The Legend of Zelda: Breath of the Wild Review

A multitude of mechanics in a gorgeous, breathing world. Nintendo just saved open-world games from themselves.

Unless you have been living under Spectacle Rock for the last few months, it will have been hard to avoid the damn near universal praise bestowed upon Nintendo’s latest. I was hoping to avoid it all anyway, as I certainly couldn’t warrant that seventy euro price tag last month (that’s what, 100 games through strategic bundle shopping?) Still, all I had to see was a headline like “Breath of the Wild is the Best Nintendo Game Since Super Mario 64” and I was down to K-Citymarket faster than you can say Freshly-Picked Tingle’s Rosy Rupeeland.

Let’s get the negative stuff out of the way first. The voice acting is, across the board, terrible. The characters come alive through great art, design and animation, then they open their mouths and…eh. There’s no easy way to play in the original Japanese but it can be done on the Switch at least. I was playing on Wii U because, as previously hinted at, I am a poor, and that’s where my second major grievance comes in. So much of the game is built around your map and inventory and it is super apparent that this was intended to originally work as a dual screen experience as only the Wii U allowed (RIP). After the decision was made to cross-release on Switch, the aim to “provide the same gameplay experience” across both platforms ultimately meant cutting features out of the Wii U version, and that’s just a real shame. Framerate drops and a low resolution were a problem for about five minutes until I got over it, and kids today should remember that Ocarina of Time ran at about 17 FPS back in the N64 days and we loved it.

The biggest problem really is the game length. Or rather, the fact I have all this other stuff I have to do rather than play the game all day. Because, I want to live in Hyrule now. It’s beautiful; the flora and fauna, the landscapes, the skies. It’s relaxing, with ambient music matching a pace that you’re always in control of. It’s just so goddamn full of freedom, it’s bursting at the seams. I was happy working my way through The Witcher 3, pre-Zelda, thinking oh this is the best game ever, but now it’s ruined. No other game comes close to that freedom BotW gives you in exploring a space vertically as well as horizontally. Geralt can’t climb like Link. And other comparisons; the lack of symbols on the map marking side quests make the discovery of events in Zelda so much more adventurous. The lack of achievements, common across all Nintendo titles, here feels relieving more than anything, with the absence of chores or checklists making for a more joyous and carefree game.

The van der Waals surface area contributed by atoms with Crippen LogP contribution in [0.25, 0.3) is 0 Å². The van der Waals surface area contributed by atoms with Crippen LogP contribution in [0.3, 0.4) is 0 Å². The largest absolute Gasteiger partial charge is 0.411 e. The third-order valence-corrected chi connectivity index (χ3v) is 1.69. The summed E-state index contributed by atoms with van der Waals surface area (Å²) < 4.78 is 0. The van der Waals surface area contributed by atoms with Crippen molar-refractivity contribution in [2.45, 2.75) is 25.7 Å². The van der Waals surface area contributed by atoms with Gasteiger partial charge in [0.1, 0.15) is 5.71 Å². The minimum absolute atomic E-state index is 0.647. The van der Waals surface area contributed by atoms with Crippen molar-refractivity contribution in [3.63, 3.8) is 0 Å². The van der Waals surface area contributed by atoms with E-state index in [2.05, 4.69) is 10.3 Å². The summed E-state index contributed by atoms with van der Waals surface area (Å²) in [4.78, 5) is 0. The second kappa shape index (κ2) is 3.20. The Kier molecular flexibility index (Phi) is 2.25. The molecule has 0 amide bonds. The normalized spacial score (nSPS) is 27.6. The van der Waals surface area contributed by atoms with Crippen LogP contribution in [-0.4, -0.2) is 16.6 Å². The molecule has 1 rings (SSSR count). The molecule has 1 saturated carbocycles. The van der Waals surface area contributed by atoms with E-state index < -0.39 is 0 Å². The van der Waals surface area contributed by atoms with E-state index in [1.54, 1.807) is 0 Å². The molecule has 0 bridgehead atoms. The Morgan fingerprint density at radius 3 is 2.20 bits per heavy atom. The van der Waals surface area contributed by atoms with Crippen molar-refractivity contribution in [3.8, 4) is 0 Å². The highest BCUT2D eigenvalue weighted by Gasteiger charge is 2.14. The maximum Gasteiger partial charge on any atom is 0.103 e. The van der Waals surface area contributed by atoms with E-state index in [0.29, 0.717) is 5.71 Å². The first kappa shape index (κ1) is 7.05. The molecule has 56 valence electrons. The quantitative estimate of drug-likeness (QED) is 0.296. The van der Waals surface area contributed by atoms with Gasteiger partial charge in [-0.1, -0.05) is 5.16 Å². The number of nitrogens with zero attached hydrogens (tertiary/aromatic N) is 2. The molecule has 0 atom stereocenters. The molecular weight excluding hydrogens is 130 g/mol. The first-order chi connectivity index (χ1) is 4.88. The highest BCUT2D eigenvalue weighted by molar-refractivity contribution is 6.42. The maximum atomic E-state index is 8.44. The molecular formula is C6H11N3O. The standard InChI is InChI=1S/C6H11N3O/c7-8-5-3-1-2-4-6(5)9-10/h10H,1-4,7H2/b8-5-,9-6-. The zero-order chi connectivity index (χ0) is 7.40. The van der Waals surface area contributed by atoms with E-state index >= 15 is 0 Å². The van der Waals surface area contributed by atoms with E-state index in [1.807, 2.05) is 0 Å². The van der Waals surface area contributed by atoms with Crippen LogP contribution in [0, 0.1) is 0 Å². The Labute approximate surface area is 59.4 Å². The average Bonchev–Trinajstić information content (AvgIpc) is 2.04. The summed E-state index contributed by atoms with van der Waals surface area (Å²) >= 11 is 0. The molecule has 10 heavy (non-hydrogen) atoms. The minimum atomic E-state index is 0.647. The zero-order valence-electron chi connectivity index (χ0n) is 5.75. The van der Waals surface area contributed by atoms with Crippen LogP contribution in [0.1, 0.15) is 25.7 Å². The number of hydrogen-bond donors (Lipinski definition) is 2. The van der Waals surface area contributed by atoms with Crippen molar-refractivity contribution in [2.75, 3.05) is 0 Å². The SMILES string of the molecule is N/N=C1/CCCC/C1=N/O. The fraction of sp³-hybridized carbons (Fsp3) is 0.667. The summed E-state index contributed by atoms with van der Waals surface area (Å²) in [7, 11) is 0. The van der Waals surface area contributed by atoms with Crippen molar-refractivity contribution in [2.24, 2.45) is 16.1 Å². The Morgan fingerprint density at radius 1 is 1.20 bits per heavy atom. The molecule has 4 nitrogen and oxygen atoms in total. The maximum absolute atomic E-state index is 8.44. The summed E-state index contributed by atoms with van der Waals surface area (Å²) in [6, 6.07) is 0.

When I started playing BotW, climbing trees and picking apples, I noticed the wildlife and watched them run away from me. So lovely, much nature. Now, a hundred plus hours in and I’m shooting everything that moves, selling prime meat without a second thought, to earn the rupees that I need to buy all the arrows I’m burning through. It upsets me a little that I’ll never experience the game fresh again, yet still I’ve had some second hand pleasure watching others play for the first time. The game is such a playground that everybody ought to find some sort of joy inside. All those loving systems that rub together, multiply and explode out into such fun, emergent gameplay make this game a game for all time.

Developer / Publisher: Nintendo
Platform: Wii U (Reviewed) / Switch
Release date: March 3, 2017

All screenshots © Nintendo